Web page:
EDIT: In Turn Left, the Doctor actually died during the events of the Runaway Bride, not Voyage of the Damned, as my idiot brain thought. I now remember Donna’s family having to evacuate to Leeds because of the radiation. Apologies, I am now selling everything Whovian I own.
I did Series One, Two and Three last time, time to dive into the next ‘three’. This includes the specials little series, and by the end of it, I’ll give some extensive thoughts of Series Five. Before we even get into it: I dislike Amy’s character. I would let Karen Gillan do unspeakable things to me and she’s a damn good actress, but the material she’s given makes Amy into nothing beyond a plot device. Anyway, let’s not get into that.
Series Four – Tennant and Tate
Voyage of the Damned
A horrible, horrible Christmas episode. I have never encountered such dismal television, horribly written and horribly acted, this is the only episode which (if given the choice) I would destroy. I know this episode’s story factors into a future tale, but it would be interesting to NOT see it happen. Horrible, horrible thing.
Partners in Crime
It’s alright, seeing Catherine Tate running around again is fun and the chemistry with Tennant makes the fourth series what it is. Donna is my favourite companion and this specific episode shows off the type of relationship we’re expecting. She’s the only companion bar Mickey and Rory who just doesn’t want the Doctor’s cock.
Fires of Pompeii
Nice visuals, for once, but otherwise just a padded out episode that goes nowhere. Look closely and you can see Karen Gillan as one of the nasties, awww they grow up so fast them plot devices.
Planet of the Ood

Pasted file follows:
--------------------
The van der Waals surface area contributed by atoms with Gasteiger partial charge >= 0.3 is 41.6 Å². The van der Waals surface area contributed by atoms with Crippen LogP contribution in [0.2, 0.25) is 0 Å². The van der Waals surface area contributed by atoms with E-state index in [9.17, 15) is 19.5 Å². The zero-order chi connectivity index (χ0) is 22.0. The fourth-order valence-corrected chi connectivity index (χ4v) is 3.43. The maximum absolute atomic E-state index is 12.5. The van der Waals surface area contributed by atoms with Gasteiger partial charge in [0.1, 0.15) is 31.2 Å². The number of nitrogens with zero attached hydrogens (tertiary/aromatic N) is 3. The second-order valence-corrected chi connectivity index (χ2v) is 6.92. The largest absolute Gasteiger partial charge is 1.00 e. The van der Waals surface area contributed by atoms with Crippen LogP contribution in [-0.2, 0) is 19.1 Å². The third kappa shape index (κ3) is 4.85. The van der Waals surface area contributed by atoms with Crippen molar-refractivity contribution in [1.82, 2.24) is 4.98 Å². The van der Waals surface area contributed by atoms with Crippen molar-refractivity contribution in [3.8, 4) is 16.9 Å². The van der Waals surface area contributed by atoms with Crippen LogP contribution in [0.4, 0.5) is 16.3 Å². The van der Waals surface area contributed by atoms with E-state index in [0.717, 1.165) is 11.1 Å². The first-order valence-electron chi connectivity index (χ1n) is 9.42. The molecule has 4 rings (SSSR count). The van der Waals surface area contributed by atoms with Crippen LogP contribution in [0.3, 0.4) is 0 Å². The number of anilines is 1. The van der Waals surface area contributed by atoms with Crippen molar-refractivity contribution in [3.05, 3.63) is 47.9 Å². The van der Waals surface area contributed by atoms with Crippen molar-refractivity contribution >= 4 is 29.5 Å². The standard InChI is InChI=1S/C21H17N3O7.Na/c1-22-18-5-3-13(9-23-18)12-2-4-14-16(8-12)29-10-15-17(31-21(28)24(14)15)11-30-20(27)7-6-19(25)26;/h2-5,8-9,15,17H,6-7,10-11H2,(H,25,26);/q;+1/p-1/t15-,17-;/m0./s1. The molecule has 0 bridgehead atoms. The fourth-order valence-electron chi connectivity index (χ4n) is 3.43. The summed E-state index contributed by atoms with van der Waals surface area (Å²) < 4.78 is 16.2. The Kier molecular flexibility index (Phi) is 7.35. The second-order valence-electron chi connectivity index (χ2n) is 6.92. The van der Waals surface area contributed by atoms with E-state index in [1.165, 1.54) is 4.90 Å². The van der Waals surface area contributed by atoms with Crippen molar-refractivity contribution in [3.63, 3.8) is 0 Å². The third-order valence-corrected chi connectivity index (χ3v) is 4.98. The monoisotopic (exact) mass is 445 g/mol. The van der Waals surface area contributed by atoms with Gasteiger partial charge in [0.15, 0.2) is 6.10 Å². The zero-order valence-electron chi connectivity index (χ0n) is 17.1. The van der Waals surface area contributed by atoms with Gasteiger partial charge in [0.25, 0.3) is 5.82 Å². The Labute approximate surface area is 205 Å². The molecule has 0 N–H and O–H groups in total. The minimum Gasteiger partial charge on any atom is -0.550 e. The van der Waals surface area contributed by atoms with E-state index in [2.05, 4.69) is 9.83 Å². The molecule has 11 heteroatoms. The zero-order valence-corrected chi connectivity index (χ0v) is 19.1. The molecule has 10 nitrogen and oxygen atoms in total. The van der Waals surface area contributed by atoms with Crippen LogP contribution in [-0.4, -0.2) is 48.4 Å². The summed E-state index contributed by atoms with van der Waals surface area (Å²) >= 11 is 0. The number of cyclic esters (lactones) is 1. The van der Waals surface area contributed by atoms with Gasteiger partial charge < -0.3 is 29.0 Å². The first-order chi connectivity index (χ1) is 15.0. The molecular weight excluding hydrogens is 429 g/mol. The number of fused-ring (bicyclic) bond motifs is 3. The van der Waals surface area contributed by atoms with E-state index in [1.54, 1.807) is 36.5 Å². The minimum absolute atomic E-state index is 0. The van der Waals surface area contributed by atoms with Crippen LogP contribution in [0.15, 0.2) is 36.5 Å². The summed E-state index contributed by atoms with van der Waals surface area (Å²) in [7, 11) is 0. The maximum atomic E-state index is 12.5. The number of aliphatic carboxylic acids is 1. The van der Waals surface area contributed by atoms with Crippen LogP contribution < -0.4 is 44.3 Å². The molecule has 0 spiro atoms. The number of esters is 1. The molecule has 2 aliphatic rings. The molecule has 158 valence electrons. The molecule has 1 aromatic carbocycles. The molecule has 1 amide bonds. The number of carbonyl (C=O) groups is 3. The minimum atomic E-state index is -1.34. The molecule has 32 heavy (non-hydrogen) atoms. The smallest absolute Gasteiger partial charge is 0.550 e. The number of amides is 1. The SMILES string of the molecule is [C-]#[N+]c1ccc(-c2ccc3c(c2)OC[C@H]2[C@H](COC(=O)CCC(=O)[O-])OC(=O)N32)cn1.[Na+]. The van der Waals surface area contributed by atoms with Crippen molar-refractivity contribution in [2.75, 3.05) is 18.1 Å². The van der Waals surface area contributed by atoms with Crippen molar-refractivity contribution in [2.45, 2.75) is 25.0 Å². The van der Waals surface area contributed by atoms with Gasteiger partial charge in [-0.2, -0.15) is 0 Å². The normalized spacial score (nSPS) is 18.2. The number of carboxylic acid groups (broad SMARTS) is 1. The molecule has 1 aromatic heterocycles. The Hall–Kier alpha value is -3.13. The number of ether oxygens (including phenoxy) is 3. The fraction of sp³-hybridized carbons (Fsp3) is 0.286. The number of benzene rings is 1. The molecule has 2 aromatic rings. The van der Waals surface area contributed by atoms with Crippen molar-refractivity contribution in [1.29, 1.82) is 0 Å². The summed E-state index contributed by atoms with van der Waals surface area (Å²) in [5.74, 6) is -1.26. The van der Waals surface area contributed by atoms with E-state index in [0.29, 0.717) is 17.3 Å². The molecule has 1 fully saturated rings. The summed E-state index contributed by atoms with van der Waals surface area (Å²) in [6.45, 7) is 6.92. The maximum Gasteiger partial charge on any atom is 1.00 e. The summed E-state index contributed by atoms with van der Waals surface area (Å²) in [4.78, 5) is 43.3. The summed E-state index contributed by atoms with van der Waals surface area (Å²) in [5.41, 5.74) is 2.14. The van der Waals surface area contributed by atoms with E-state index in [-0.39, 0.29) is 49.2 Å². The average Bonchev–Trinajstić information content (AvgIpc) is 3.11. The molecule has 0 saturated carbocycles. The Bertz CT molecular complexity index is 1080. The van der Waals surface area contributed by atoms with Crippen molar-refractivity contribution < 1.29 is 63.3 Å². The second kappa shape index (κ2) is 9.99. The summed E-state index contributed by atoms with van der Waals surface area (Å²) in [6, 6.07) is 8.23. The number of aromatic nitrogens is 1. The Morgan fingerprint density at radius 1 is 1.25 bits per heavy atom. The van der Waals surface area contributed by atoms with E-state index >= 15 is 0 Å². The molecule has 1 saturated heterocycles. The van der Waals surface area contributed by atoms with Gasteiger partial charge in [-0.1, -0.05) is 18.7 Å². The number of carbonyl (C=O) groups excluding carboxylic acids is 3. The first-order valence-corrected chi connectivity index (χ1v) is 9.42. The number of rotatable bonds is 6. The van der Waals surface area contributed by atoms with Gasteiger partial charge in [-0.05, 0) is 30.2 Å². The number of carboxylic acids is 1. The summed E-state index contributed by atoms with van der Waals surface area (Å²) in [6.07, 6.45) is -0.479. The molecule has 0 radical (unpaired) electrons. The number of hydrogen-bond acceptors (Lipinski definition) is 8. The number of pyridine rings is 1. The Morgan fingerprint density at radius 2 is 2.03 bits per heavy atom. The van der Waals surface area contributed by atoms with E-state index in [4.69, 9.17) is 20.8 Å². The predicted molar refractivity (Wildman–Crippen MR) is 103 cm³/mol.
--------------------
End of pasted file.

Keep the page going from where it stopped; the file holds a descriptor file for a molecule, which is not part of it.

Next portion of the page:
It’s… unsettling when you see people crying on television and you just can’t get around why. I just couldn’t get into this episode no matter how hard I tried, it’s sad really, when you consider the material here is actually damn good.
Sontaran Stratagem/Poison Sky
Just no. Bernard Cribbins is the best thing here while Martha goes off and acts horribly.
The Doctor’s Daughter
I don’t get this episode. The bit where the Doctor has his gun on the guy and you can see in his eyes he’s just over the edge, that’s damn good drama. Unfortunately we then go back to remembering this is just a horribly paced episode where, half-way through, a fish-man has a five minute death scene and we’re supposed to care.
The Unicorn and the Wasp
Fun but nothing meaty. It’s no doubt the funniest episode and the gal who plays Agatha Christie went on to play Sofia Lamb in Bioshock 2, see I am full of trivial shit. Although, like Bioshock 2, it’s weak on the narrative, somewhat shines but gives a good ride. It’s DLC however is much superior and I realise Who can’t have DLC. Shame.
Silence in the Library/Forest of the Dead
I always regard these episodes as holding the biggest cockteases, biggest ideas and biggest hints more than any other bit of Who. I like it, but it’s perhaps too crammed at times and even though the main villains are damn creative… there’s just no drive. I don’t care when any of the people died, so stop trying to make me ca-WHO ARE YOU RIVER SONG. WHO ARE YOU. IT’S ALWAYS HANDCUFFS HAHA.
I almost wrote Minecraft for some odd reason. Midnight is an excellent piece of Who that explores just how powerless, how anonymity can crush power and goes beyond everything in order to show the Doctor in his weakest. It’s an episode with one set, yet it’s infinitely more powerful than those big visual show-offs such as World War 3, Voyage of the Damned and The Long Game.
Catherine Tate’s acting chops shine oh so bright in this episode, as we’re treated to a “What if?” reality in which the most interesting things happen. The Doctor dies aboard the space-Titanic thing seen in Voyage of the Damned and we’re treated to seeing just what would happen. It’s a wonderful, wonderful, wonderful piece of acting from Tate and a true show-off of Davies’ writing ability.
The Stolen Earth/ Journeys End
Such a big fat silly disappointing mess. We get everybody from all the episodes crammed into one and we’re treated to a problem that plauged Spider-man 3. I liked the film, it’s first half, but when you try and cram so many characters into such a little space you just can’t give them all their due. Rose coming back completely makes the Series 2 redundant and I feel ashamed for crying.